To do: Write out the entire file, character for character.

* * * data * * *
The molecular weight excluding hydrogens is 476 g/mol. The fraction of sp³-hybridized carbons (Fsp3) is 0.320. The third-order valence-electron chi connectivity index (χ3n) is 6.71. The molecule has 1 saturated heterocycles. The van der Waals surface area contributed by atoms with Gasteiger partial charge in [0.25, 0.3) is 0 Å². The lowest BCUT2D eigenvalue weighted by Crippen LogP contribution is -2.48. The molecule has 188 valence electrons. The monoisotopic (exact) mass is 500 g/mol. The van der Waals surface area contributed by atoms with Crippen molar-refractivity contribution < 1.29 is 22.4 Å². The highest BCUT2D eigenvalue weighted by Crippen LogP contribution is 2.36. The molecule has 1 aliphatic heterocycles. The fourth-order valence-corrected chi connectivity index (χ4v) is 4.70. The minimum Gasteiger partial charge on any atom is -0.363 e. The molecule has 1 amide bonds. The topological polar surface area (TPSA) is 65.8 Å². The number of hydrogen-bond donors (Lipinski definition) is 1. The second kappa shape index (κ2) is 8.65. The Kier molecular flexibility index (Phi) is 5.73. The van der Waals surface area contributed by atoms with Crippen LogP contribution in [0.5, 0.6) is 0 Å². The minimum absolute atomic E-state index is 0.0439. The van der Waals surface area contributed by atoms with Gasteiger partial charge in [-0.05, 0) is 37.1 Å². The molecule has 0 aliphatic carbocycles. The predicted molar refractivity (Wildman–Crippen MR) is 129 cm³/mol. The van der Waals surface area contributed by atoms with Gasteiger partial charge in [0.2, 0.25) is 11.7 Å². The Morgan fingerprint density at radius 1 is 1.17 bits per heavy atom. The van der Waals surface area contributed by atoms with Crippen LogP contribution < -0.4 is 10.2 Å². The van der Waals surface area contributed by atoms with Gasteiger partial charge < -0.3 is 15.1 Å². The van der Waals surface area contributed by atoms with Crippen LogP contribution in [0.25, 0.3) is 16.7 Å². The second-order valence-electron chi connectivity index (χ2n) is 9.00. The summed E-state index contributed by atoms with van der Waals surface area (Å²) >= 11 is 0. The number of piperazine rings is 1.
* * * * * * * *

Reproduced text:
The molecular weight excluding hydrogens is 476 g/mol. The fraction of sp³-hybridized carbons (Fsp3) is 0.320. The third-order valence-electron chi connectivity index (χ3n) is 6.71. The molecule has 1 saturated heterocycles. The van der Waals surface area contributed by atoms with Gasteiger partial charge in [0.25, 0.3) is 0 Å². The lowest BCUT2D eigenvalue weighted by Crippen LogP contribution is -2.48. The molecule has 188 valence electrons. The monoisotopic (exact) mass is 500 g/mol. The van der Waals surface area contributed by atoms with Crippen molar-refractivity contribution < 1.29 is 22.4 Å². The highest BCUT2D eigenvalue weighted by Crippen LogP contribution is 2.36. The molecule has 1 aliphatic heterocycles. The fourth-order valence-corrected chi connectivity index (χ4v) is 4.70. The minimum Gasteiger partial charge on any atom is -0.363 e. The molecule has 1 amide bonds. The topological polar surface area (TPSA) is 65.8 Å². The number of hydrogen-bond donors (Lipinski definition) is 1. The second kappa shape index (κ2) is 8.65. The Kier molecular flexibility index (Phi) is 5.73. The van der Waals surface area contributed by atoms with Crippen LogP contribution in [0.5, 0.6) is 0 Å². The minimum absolute atomic E-state index is 0.0439. The van der Waals surface area contributed by atoms with Gasteiger partial charge in [-0.05, 0) is 37.1 Å². The molecule has 0 aliphatic carbocycles. The predicted molar refractivity (Wildman–Crippen MR) is 129 cm³/mol. The van der Waals surface area contributed by atoms with Gasteiger partial charge in [0.2, 0.25) is 11.7 Å². The Morgan fingerprint density at radius 1 is 1.17 bits per heavy atom. The van der Waals surface area contributed by atoms with Crippen LogP contribution < -0.4 is 10.2 Å². The van der Waals surface area contributed by atoms with Gasteiger partial charge < -0.3 is 15.1 Å². The van der Waals surface area contributed by atoms with Crippen LogP contribution in [0.25, 0.3) is 16.7 Å². The second-order valence-electron chi connectivity index (χ2n) is 9.00. The summed E-state index contributed by atoms with van der Waals surface area (Å²) >= 11 is 0. The number of piperazine rings is 1.